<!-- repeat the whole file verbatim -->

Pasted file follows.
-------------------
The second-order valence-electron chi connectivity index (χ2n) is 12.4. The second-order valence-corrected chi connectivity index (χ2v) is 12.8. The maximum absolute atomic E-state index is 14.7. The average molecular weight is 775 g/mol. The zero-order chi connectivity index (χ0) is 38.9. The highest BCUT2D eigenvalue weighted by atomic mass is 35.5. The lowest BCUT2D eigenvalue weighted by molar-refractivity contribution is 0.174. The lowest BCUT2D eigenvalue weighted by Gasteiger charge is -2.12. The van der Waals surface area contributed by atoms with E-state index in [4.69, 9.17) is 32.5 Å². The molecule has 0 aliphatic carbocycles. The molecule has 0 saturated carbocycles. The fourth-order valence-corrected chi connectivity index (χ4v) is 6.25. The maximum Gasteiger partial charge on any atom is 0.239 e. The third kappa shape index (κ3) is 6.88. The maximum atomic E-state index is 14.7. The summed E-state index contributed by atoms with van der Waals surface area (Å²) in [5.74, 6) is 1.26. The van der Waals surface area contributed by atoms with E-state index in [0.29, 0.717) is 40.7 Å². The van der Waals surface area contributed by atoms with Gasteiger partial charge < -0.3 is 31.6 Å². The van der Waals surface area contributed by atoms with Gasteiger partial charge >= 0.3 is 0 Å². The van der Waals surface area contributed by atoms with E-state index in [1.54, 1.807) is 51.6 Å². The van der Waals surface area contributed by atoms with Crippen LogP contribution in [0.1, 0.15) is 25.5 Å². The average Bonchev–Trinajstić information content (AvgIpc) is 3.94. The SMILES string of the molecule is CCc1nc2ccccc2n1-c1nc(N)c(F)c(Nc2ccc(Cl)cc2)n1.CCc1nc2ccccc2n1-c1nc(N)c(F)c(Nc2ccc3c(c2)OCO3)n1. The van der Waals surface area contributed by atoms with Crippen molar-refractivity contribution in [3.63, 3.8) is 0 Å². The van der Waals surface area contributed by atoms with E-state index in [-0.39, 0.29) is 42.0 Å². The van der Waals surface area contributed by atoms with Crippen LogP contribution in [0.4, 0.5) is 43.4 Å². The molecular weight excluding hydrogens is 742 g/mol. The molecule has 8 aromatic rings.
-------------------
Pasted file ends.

The second-order valence-electron chi connectivity index (χ2n) is 12.4. The second-order valence-corrected chi connectivity index (χ2v) is 12.8. The maximum absolute atomic E-state index is 14.7. The average molecular weight is 775 g/mol. The zero-order chi connectivity index (χ0) is 38.9. The highest BCUT2D eigenvalue weighted by atomic mass is 35.5. The lowest BCUT2D eigenvalue weighted by molar-refractivity contribution is 0.174. The lowest BCUT2D eigenvalue weighted by Gasteiger charge is -2.12. The van der Waals surface area contributed by atoms with E-state index in [4.69, 9.17) is 32.5 Å². The molecule has 0 aliphatic carbocycles. The molecule has 0 saturated carbocycles. The fourth-order valence-corrected chi connectivity index (χ4v) is 6.25. The maximum Gasteiger partial charge on any atom is 0.239 e. The third kappa shape index (κ3) is 6.88. The maximum atomic E-state index is 14.7. The summed E-state index contributed by atoms with van der Waals surface area (Å²) in [5.74, 6) is 1.26. The van der Waals surface area contributed by atoms with E-state index in [0.29, 0.717) is 40.7 Å². The van der Waals surface area contributed by atoms with Gasteiger partial charge < -0.3 is 31.6 Å². The van der Waals surface area contributed by atoms with Gasteiger partial charge >= 0.3 is 0 Å². The van der Waals surface area contributed by atoms with E-state index in [1.54, 1.807) is 51.6 Å². The van der Waals surface area contributed by atoms with Crippen LogP contribution in [0.1, 0.15) is 25.5 Å². The average Bonchev–Trinajstić information content (AvgIpc) is 3.94. The SMILES string of the molecule is CCc1nc2ccccc2n1-c1nc(N)c(F)c(Nc2ccc(Cl)cc2)n1.CCc1nc2ccccc2n1-c1nc(N)c(F)c(Nc2ccc3c(c2)OCO3)n1. The van der Waals surface area contributed by atoms with Crippen molar-refractivity contribution in [3.63, 3.8) is 0 Å². The van der Waals surface area contributed by atoms with E-state index in [-0.39, 0.29) is 42.0 Å². The van der Waals surface area contributed by atoms with Crippen LogP contribution in [0.4, 0.5) is 43.4 Å². The molecular weight excluding hydrogens is 742 g/mol. The molecule has 8 aromatic rings.